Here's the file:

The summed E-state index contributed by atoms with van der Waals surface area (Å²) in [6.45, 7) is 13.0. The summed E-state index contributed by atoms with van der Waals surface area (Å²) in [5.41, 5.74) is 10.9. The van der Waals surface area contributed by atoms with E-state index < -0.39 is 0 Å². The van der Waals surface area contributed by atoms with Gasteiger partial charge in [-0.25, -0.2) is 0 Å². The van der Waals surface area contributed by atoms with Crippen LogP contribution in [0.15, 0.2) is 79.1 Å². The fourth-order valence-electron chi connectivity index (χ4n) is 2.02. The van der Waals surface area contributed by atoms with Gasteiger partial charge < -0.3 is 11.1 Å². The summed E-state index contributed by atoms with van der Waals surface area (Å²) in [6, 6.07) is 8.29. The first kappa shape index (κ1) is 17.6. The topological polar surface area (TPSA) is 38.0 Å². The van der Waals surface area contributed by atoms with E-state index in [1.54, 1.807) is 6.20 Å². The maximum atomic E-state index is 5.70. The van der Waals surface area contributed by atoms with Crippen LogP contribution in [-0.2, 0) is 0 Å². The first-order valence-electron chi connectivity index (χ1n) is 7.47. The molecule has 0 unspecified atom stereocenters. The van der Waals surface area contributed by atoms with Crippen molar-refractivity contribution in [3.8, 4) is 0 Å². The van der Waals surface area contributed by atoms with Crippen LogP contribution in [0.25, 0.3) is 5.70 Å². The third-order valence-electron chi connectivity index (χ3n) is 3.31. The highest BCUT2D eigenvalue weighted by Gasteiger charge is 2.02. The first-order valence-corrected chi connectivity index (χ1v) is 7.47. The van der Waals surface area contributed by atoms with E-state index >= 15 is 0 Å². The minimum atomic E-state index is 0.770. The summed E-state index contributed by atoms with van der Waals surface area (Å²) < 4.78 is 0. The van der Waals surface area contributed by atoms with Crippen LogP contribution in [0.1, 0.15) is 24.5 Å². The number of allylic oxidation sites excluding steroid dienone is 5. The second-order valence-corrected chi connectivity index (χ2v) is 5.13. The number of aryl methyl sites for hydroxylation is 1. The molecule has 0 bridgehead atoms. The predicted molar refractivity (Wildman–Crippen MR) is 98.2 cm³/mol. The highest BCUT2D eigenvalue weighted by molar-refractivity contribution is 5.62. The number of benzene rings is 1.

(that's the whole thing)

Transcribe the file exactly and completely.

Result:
The summed E-state index contributed by atoms with van der Waals surface area (Å²) in [6.45, 7) is 13.0. The summed E-state index contributed by atoms with van der Waals surface area (Å²) in [5.41, 5.74) is 10.9. The van der Waals surface area contributed by atoms with E-state index < -0.39 is 0 Å². The van der Waals surface area contributed by atoms with Gasteiger partial charge in [-0.25, -0.2) is 0 Å². The van der Waals surface area contributed by atoms with Crippen LogP contribution in [0.15, 0.2) is 79.1 Å². The fourth-order valence-electron chi connectivity index (χ4n) is 2.02. The van der Waals surface area contributed by atoms with Gasteiger partial charge < -0.3 is 11.1 Å². The summed E-state index contributed by atoms with van der Waals surface area (Å²) in [6, 6.07) is 8.29. The first kappa shape index (κ1) is 17.6. The topological polar surface area (TPSA) is 38.0 Å². The van der Waals surface area contributed by atoms with E-state index in [1.54, 1.807) is 6.20 Å². The maximum atomic E-state index is 5.70. The van der Waals surface area contributed by atoms with Crippen LogP contribution in [-0.2, 0) is 0 Å². The first-order valence-electron chi connectivity index (χ1n) is 7.47. The molecule has 0 unspecified atom stereocenters. The van der Waals surface area contributed by atoms with Crippen molar-refractivity contribution in [3.8, 4) is 0 Å². The van der Waals surface area contributed by atoms with Crippen LogP contribution in [0.25, 0.3) is 5.70 Å². The third-order valence-electron chi connectivity index (χ3n) is 3.31. The highest BCUT2D eigenvalue weighted by Gasteiger charge is 2.02. The first-order valence-corrected chi connectivity index (χ1v) is 7.47. The van der Waals surface area contributed by atoms with E-state index >= 15 is 0 Å². The minimum atomic E-state index is 0.770. The summed E-state index contributed by atoms with van der Waals surface area (Å²) < 4.78 is 0. The van der Waals surface area contributed by atoms with Crippen LogP contribution in [0.1, 0.15) is 24.5 Å². The number of allylic oxidation sites excluding steroid dienone is 5. The second-order valence-corrected chi connectivity index (χ2v) is 5.13. The number of aryl methyl sites for hydroxylation is 1. The molecule has 0 bridgehead atoms. The predicted molar refractivity (Wildman–Crippen MR) is 98.2 cm³/mol. The highest BCUT2D eigenvalue weighted by molar-refractivity contribution is 5.62. The number of benzene rings is 1.